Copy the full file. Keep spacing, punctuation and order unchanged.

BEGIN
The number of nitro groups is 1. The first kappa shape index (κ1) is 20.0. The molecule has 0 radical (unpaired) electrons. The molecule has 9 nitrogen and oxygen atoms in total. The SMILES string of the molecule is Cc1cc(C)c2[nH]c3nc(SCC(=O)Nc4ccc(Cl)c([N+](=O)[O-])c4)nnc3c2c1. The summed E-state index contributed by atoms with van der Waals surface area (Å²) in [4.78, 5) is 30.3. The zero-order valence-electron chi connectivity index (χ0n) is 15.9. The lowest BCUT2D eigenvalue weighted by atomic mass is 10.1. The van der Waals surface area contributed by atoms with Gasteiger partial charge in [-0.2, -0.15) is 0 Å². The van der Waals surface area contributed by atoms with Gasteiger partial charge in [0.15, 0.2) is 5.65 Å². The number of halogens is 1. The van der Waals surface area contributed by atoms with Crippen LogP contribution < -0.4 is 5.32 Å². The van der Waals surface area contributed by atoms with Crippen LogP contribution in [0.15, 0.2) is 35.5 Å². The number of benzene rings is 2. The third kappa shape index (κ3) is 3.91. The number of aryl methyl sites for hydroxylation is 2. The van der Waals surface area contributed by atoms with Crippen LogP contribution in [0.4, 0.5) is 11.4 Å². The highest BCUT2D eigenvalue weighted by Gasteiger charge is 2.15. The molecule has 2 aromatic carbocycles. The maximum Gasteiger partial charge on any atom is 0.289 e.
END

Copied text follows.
The number of nitro groups is 1. The first kappa shape index (κ1) is 20.0. The molecule has 0 radical (unpaired) electrons. The molecule has 9 nitrogen and oxygen atoms in total. The SMILES string of the molecule is Cc1cc(C)c2[nH]c3nc(SCC(=O)Nc4ccc(Cl)c([N+](=O)[O-])c4)nnc3c2c1. The summed E-state index contributed by atoms with van der Waals surface area (Å²) in [4.78, 5) is 30.3. The zero-order valence-electron chi connectivity index (χ0n) is 15.9. The lowest BCUT2D eigenvalue weighted by atomic mass is 10.1. The van der Waals surface area contributed by atoms with Gasteiger partial charge in [-0.2, -0.15) is 0 Å². The van der Waals surface area contributed by atoms with Gasteiger partial charge in [0.15, 0.2) is 5.65 Å². The number of halogens is 1. The van der Waals surface area contributed by atoms with Crippen LogP contribution < -0.4 is 5.32 Å². The van der Waals surface area contributed by atoms with Crippen LogP contribution in [0.15, 0.2) is 35.5 Å². The number of benzene rings is 2. The third kappa shape index (κ3) is 3.91. The number of aryl methyl sites for hydroxylation is 2. The van der Waals surface area contributed by atoms with Crippen LogP contribution in [0.4, 0.5) is 11.4 Å². The highest BCUT2D eigenvalue weighted by Gasteiger charge is 2.15. The molecule has 2 aromatic carbocycles. The maximum Gasteiger partial charge on any atom is 0.289 e.